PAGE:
Re: Volume management on Linux with the ext2fs.

Stefan Monnier (monnier+/news/lists/linux/kernel@TEQUILA.SYSTEMSZ.CS.YALE.EDU)
23 Apr 1997 14:06:35 -0400

"Theodore Y. Ts'o" <tytso@MIT.EDU> writes:
> The really hard case happens when you want to remove a disk from the
> *middle* of a logical volume. This is where things get really painful.

Then a user-level tool for RAID-0 allowing to reorder the disks could be handy
(so the e2resize doesn't need to deal with the hole-in-the-middle case). The
problem is to make it work while the RAID-0 device is in use, which might
require help from the RAID-0 driver itself (hence kernel modifications and
potentially heavy ones). But I'd be happy even if I had to umount the device
and do the reorder "off-line" (in which case, it is easy to do).

> a laptop computer, since atime updates would rarely get flushed to disk.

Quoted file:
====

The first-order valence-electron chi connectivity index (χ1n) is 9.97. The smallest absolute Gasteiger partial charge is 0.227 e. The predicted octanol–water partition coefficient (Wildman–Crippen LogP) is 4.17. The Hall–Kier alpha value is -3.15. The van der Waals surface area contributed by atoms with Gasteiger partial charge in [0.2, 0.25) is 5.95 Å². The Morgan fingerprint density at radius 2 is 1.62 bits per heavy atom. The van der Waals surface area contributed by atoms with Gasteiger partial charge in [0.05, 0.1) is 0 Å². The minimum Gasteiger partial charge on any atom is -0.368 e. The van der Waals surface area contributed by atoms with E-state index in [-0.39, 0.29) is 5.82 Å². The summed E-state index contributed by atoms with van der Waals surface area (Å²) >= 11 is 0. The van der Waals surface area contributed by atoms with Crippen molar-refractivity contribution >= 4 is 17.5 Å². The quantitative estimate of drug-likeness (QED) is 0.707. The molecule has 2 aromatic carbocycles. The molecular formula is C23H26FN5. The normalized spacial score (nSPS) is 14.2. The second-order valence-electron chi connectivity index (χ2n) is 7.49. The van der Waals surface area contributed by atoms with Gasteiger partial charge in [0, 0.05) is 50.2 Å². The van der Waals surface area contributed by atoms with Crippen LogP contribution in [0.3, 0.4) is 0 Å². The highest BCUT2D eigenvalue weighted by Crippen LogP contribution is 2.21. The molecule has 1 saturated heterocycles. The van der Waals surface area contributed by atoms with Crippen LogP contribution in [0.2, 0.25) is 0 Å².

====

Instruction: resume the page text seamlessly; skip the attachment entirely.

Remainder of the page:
And it gives lots more opportunities to merge them.

> My opinion is that for simple things like adding hashed or B-tree
> directories, or using an extent-based block encoding scheme, we're
> better off simply enahncing the ext2 filesystem. Obviously, the really

Agreed. Actually it recently occured to me that the CacheFS that I'd like Linux
to support could be (to some point) implemented as an extension of e2fs:
create a new type of link (let's call it a copylink). When it is accessed, it
gets replaced by what it points to (and if it was a directory, the directory is
not copied recursively but filled up with copylinks, of course). The thing
could later be improved so as to support copying the inode of a remote file
without the file itself, or even allow to have only some blocks of a remote
file be copied locally. Also some way to "flush the cache" would be needed
(or at least some way to rollback copies of files into copylinks so as to
recover disk space when needed or so as to update remote files that have